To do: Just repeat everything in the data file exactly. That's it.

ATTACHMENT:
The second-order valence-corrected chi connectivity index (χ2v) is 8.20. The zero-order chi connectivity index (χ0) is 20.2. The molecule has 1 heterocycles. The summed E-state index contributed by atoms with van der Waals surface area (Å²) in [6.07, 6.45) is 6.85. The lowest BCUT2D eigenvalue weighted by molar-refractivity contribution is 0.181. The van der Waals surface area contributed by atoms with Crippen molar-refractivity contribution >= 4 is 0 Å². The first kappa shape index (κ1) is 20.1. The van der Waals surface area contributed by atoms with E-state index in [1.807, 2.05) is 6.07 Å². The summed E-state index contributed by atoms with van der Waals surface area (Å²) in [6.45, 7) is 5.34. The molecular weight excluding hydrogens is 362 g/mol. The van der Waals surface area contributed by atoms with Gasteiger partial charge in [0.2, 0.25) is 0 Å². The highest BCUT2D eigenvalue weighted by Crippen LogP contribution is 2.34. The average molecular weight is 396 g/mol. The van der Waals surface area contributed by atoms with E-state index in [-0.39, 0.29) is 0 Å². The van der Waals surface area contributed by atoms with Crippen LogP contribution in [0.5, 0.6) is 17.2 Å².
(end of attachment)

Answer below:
The second-order valence-corrected chi connectivity index (χ2v) is 8.20. The zero-order chi connectivity index (χ0) is 20.2. The molecule has 1 heterocycles. The summed E-state index contributed by atoms with van der Waals surface area (Å²) in [6.07, 6.45) is 6.85. The lowest BCUT2D eigenvalue weighted by molar-refractivity contribution is 0.181. The van der Waals surface area contributed by atoms with Crippen molar-refractivity contribution >= 4 is 0 Å². The first kappa shape index (κ1) is 20.1. The van der Waals surface area contributed by atoms with E-state index in [1.807, 2.05) is 6.07 Å². The summed E-state index contributed by atoms with van der Waals surface area (Å²) in [6.45, 7) is 5.34. The molecular weight excluding hydrogens is 362 g/mol. The van der Waals surface area contributed by atoms with Gasteiger partial charge in [0.2, 0.25) is 0 Å². The highest BCUT2D eigenvalue weighted by Crippen LogP contribution is 2.34. The average molecular weight is 396 g/mol. The van der Waals surface area contributed by atoms with E-state index in [-0.39, 0.29) is 0 Å². The van der Waals surface area contributed by atoms with Crippen LogP contribution in [0.5, 0.6) is 17.2 Å².